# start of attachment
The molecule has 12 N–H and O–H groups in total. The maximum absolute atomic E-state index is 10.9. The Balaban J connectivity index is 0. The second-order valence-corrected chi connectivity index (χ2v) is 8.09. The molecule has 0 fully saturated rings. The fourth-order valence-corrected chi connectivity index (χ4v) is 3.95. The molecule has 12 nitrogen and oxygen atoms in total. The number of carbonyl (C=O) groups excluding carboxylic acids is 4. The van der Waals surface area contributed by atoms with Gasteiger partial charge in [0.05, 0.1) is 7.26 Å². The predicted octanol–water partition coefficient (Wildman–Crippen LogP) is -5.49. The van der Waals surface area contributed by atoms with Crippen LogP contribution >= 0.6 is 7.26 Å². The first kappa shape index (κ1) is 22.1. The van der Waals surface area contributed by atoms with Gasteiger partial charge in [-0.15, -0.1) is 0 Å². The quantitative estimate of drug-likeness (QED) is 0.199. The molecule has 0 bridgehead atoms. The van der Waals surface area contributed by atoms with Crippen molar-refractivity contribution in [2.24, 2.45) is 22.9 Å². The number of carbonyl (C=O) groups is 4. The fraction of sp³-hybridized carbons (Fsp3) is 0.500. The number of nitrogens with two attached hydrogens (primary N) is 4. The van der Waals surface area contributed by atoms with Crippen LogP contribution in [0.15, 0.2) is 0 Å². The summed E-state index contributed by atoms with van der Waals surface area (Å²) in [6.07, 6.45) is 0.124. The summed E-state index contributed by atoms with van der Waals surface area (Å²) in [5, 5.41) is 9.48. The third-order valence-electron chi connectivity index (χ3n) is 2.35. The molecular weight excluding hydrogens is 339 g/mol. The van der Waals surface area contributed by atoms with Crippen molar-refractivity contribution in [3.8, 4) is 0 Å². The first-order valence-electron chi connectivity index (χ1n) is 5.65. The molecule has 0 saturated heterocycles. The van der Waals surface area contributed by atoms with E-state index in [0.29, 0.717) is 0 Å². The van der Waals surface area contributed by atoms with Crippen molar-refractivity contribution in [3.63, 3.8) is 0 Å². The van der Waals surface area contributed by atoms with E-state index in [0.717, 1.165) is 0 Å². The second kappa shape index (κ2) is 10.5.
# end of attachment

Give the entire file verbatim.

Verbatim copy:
The molecule has 12 N–H and O–H groups in total. The maximum absolute atomic E-state index is 10.9. The Balaban J connectivity index is 0. The second-order valence-corrected chi connectivity index (χ2v) is 8.09. The molecule has 0 fully saturated rings. The fourth-order valence-corrected chi connectivity index (χ4v) is 3.95. The molecule has 12 nitrogen and oxygen atoms in total. The number of carbonyl (C=O) groups excluding carboxylic acids is 4. The van der Waals surface area contributed by atoms with Gasteiger partial charge in [0.05, 0.1) is 7.26 Å². The predicted octanol–water partition coefficient (Wildman–Crippen LogP) is -5.49. The van der Waals surface area contributed by atoms with Crippen LogP contribution >= 0.6 is 7.26 Å². The first kappa shape index (κ1) is 22.1. The van der Waals surface area contributed by atoms with Gasteiger partial charge in [-0.15, -0.1) is 0 Å². The quantitative estimate of drug-likeness (QED) is 0.199. The molecule has 0 bridgehead atoms. The van der Waals surface area contributed by atoms with Crippen molar-refractivity contribution in [2.24, 2.45) is 22.9 Å². The number of carbonyl (C=O) groups is 4. The fraction of sp³-hybridized carbons (Fsp3) is 0.500. The number of nitrogens with two attached hydrogens (primary N) is 4. The van der Waals surface area contributed by atoms with Crippen LogP contribution in [0.15, 0.2) is 0 Å². The summed E-state index contributed by atoms with van der Waals surface area (Å²) in [6.07, 6.45) is 0.124. The summed E-state index contributed by atoms with van der Waals surface area (Å²) in [5, 5.41) is 9.48. The third-order valence-electron chi connectivity index (χ3n) is 2.35. The molecular weight excluding hydrogens is 339 g/mol. The van der Waals surface area contributed by atoms with Crippen molar-refractivity contribution in [3.8, 4) is 0 Å². The first-order valence-electron chi connectivity index (χ1n) is 5.65. The molecule has 0 saturated heterocycles. The van der Waals surface area contributed by atoms with E-state index in [0.29, 0.717) is 0 Å². The van der Waals surface area contributed by atoms with Crippen molar-refractivity contribution in [3.63, 3.8) is 0 Å². The van der Waals surface area contributed by atoms with E-state index in [0.717, 1.165) is 0 Å². The second kappa shape index (κ2) is 10.5.